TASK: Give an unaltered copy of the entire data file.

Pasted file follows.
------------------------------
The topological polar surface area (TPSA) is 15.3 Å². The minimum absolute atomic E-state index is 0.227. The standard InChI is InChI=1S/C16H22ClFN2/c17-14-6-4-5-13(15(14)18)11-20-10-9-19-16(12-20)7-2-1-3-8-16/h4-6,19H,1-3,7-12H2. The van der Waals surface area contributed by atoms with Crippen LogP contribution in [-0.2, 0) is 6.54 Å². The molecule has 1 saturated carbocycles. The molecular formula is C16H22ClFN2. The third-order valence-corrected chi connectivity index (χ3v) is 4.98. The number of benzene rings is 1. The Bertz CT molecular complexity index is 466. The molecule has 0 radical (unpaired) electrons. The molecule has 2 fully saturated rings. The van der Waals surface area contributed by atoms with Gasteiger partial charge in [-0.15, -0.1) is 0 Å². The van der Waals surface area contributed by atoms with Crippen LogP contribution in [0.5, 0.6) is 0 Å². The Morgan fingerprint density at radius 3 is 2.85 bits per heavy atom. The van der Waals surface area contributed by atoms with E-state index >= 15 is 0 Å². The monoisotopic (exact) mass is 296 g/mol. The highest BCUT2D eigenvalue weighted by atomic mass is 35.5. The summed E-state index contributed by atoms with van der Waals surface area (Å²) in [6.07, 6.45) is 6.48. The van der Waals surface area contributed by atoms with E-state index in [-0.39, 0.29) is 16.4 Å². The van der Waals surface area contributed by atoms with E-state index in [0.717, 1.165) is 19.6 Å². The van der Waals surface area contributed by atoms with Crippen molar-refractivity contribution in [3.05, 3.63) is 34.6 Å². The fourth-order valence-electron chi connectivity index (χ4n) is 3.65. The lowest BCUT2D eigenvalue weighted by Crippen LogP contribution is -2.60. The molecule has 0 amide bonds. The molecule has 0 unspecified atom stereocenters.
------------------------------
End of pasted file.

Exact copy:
The topological polar surface area (TPSA) is 15.3 Å². The minimum absolute atomic E-state index is 0.227. The standard InChI is InChI=1S/C16H22ClFN2/c17-14-6-4-5-13(15(14)18)11-20-10-9-19-16(12-20)7-2-1-3-8-16/h4-6,19H,1-3,7-12H2. The van der Waals surface area contributed by atoms with Crippen LogP contribution in [-0.2, 0) is 6.54 Å². The molecule has 1 saturated carbocycles. The molecular formula is C16H22ClFN2. The third-order valence-corrected chi connectivity index (χ3v) is 4.98. The number of benzene rings is 1. The Bertz CT molecular complexity index is 466. The molecule has 0 radical (unpaired) electrons. The molecule has 2 fully saturated rings. The van der Waals surface area contributed by atoms with Gasteiger partial charge in [-0.15, -0.1) is 0 Å². The van der Waals surface area contributed by atoms with Crippen LogP contribution in [0.5, 0.6) is 0 Å². The Morgan fingerprint density at radius 3 is 2.85 bits per heavy atom. The van der Waals surface area contributed by atoms with E-state index >= 15 is 0 Å². The monoisotopic (exact) mass is 296 g/mol. The highest BCUT2D eigenvalue weighted by atomic mass is 35.5. The summed E-state index contributed by atoms with van der Waals surface area (Å²) in [6.07, 6.45) is 6.48. The van der Waals surface area contributed by atoms with E-state index in [-0.39, 0.29) is 16.4 Å². The van der Waals surface area contributed by atoms with E-state index in [0.717, 1.165) is 19.6 Å². The van der Waals surface area contributed by atoms with Crippen molar-refractivity contribution in [3.05, 3.63) is 34.6 Å². The fourth-order valence-electron chi connectivity index (χ4n) is 3.65. The lowest BCUT2D eigenvalue weighted by Crippen LogP contribution is -2.60. The molecule has 0 amide bonds. The molecule has 0 unspecified atom stereocenters.